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How To Maintain Your Vape Tank

How To Maintain Your Vape Tank

How do you extend the life of a vape tank? I know on the surface your tank may seem indestructible but as time goes on you will notice changes to it's build. Protecting your tank for the long term is very important when investing in a vape tank. The most common issue with aging tanks can be the threads if uses to mount to your mod or the threads to close the tank after filling. Once these grind down beyond recognition using them will be a fight of both patience and your arm strength!



Caring for your vape devices is much more than just a quick wash and wipe down. Steel, plastic, rubber, and glass all absorb smells, which can contribute heavily to changing the dynamic of your vaping experience. There are few things worse than finishing a tank of cinnamon based eliquid, switching to something else and still tasting old juice. Many vapers think that a simple dunk into some water cleans off the remnants of liquids, which it may in some cases but not all. In this tutorial I will walk you through most of the things you need to keep in mind.



Threading: This one is usually overlooked because most of the damage comes from normal use. It is inevitable that later down the line in the life of a tank you'll experience some slippage because the threads have worn down. I have Protanks from several years ago that still function like new today and newer tanks that require a delicate hand for mounting to my box mod. The difference might be the material the threads are machined into, but also the fact I was a much more patient and careful vaper back then. A few thousand refills makes it second nature and prone to rushing through the process. Screwing your bases calmly with crashing them into other threads is key here. We vapers tend to crash one hunk of metal to another until it falls into place and then screw tightly. This isn't a very good practice because every clash of steel on steel chips away a little bit from the threads.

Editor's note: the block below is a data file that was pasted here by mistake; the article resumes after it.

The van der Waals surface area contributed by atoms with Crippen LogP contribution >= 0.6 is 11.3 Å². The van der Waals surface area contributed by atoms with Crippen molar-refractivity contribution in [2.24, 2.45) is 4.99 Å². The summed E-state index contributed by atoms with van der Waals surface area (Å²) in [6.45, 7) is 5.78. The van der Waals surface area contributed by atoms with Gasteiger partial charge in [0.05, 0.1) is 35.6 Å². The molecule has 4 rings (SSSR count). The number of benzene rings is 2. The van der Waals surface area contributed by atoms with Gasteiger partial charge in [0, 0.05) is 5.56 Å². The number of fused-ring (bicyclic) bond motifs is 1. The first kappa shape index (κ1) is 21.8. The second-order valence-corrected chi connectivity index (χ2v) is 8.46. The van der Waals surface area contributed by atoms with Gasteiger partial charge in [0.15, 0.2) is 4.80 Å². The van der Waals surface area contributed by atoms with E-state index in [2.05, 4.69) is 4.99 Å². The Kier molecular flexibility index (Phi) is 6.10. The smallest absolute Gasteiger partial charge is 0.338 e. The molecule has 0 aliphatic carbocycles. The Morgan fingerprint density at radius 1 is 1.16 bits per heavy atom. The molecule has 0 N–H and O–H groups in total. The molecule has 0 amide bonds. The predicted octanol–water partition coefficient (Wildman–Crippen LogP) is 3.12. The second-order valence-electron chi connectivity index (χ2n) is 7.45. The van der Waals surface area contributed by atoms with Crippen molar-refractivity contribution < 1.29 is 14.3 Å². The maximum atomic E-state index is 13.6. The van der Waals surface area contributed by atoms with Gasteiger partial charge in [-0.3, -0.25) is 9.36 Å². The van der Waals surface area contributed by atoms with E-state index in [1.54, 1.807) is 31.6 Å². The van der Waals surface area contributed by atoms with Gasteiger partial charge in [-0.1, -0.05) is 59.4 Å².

Another common malpractice is over tightening the tank to the box mod, this puts pressure on the box mod threads by pushing further than it was intended to be pushed. At times the copper base of the connectors swell and end up hugging the 510 threads of your tank creating a death grip of the tank to the box mod. Tighten your tank on your device until you start feeling some resistance, there is no need to tighten until it can't go anymore. Every time you over tighten you put additional pressure on your box mod and your tank.



Cleaning: Most of the times just pulling your tank apart and running some warm water on it will be sufficient. For light vapers with a very limited amount of flavor variety in their e juice of choice a quick rinse will do more than enough. For someone like me who can use anywhere from 5 to 15 different brands of juice with a varying profile of flavor this doesn't cut it. Gromits, insulators, and metals tend to hold onto smells pretty long. Switching from a candy flavor to a custard and having candy custard as the result might be cool sometimes but not if you just want custard flavors.



Some alternatives to a basic water bath would be using vodka to wash out smells. Vodka is a straight tasteless alcohol with a pretty neutral smell that washes off materials pretty easily. Since e-liquid tend to have an oily composition the high percentage of alcohol in vodka lifts it all off quickly. Simply take a drinking glass, pull apart your tank or RDA/RBA and drop it into the glass. Fill the glass with vodka until it’s above the pieces in the glass, allow this to brew for anywhere from 15 minutes to several hours depending on how strong the flavors you use are. Once done, place your hand over the glass and pour the vodka into your sink. Do not let the pieces crash down into your sink the result may be denting of the steel or cracking of your Pyrex glass. Let this sit for a ten to fifteen minutes in open air and do a bit of air drying followed by a quick rinse of warm water. Let the vodka residue dry off and then set down on a napkin to dry. Twenty minutes later shake the parts to make sure there is no water in them and reassemble.